Disclaimer: I haven’t spoken to Jony Ive, but I’m willing to bet the only thing he’s killed at his time at Apple is a mountain of bad ideas.
Even if you don’t bother to read the rest of the article, or actually believe that Mac OS X has gone to hell, most Mac users know that Jony Ive has had absolutely nothing to do with OS X up to this point. Obviously the headline is click-bait in an effort to gather more page views.
Now the reason the article is so short is because it simply points out another blog post titled Core Rot at Apple. It is here that I found myself throwing my hands in the air in surrender at the feet of nitpicking at the least, or in many cases, outright stupidity. My thoughts on a few of his points below.
“iTunes — a nightmarish kitchen sink design cluttered with dozens of tabs and modes and animations and clutter, all mixing highly variant purposes Fortunately, Walter Mossberg likes it (but it’s time for him to hang up his jockstrap).”
This is perhaps the only thing in the entire article that I could somewhat sympathize with. iTunes DOES do much more than it should. But “dozens of tabs?” Where are there dozens of tabs? Modes, animations and clutter? If anything, I think Apple has done a decent job of hiding what a mess iTunes is. The dig at Walter Mossberg just goes to show he had nothing of substance to say about it.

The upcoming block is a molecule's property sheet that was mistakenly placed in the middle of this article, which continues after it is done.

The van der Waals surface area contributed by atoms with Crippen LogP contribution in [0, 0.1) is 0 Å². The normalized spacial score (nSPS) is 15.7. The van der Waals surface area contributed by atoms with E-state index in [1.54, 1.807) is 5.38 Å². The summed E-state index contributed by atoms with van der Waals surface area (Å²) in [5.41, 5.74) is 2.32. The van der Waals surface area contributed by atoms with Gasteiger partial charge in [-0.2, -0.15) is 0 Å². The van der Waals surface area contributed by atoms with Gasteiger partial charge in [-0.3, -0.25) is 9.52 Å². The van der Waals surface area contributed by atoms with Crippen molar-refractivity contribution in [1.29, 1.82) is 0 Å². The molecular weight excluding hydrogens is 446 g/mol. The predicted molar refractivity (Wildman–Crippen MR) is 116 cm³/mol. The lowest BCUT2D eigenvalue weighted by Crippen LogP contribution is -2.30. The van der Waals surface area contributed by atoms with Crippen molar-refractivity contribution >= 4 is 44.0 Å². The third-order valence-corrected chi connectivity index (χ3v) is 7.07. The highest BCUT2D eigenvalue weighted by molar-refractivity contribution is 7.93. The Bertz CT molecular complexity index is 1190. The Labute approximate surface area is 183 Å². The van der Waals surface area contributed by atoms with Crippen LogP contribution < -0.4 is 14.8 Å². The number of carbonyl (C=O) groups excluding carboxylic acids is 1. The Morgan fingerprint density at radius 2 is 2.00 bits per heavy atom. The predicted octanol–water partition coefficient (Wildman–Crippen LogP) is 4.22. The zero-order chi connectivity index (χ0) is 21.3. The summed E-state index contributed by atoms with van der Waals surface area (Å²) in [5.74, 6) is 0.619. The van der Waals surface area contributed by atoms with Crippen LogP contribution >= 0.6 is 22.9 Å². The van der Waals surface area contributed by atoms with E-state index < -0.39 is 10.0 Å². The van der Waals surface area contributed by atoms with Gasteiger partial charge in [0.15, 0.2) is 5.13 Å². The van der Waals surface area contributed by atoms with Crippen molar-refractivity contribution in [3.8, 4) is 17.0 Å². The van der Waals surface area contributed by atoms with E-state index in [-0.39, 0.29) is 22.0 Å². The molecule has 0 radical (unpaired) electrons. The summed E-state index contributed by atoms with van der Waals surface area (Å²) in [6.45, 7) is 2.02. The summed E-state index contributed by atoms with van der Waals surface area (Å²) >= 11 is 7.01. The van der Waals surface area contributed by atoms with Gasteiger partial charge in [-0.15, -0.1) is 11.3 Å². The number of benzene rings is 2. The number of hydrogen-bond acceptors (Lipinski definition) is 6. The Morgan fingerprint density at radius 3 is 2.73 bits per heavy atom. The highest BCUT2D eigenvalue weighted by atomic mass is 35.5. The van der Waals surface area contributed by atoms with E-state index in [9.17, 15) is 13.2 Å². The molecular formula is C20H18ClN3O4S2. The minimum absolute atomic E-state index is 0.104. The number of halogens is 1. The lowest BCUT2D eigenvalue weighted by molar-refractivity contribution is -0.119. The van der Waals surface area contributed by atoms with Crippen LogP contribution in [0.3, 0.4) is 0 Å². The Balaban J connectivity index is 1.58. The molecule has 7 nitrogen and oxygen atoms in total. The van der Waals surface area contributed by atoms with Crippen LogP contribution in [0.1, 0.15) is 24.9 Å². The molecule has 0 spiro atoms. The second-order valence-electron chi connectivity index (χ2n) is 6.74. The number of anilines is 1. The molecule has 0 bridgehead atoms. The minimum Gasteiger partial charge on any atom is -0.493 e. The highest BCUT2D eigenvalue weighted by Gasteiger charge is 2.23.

Still, at this point in the article, I thought perhaps it had some merit because I know iTunes is a sore spot for many, many people. I’m not in love with it either, so I read on with anticipation. Unfortunately, it got worse. Here are further thoughts… (more…)
Former Apple engineer Patrick B. Gibson has a provocative post on Tumblr arguing that the power balance between Apple and Google is shifting in Google’s favor.
Specifically, Gibson suggests, Google is getting better at gadget design faster than Apple is getting better at Internet services.
I’m not sure I don’t agree. While Apple has certainly been improving in the area of cloud computing, it still seems like they’re only providing half-efforts. On the other hand, Google has made a living off of offering half-baked services for free.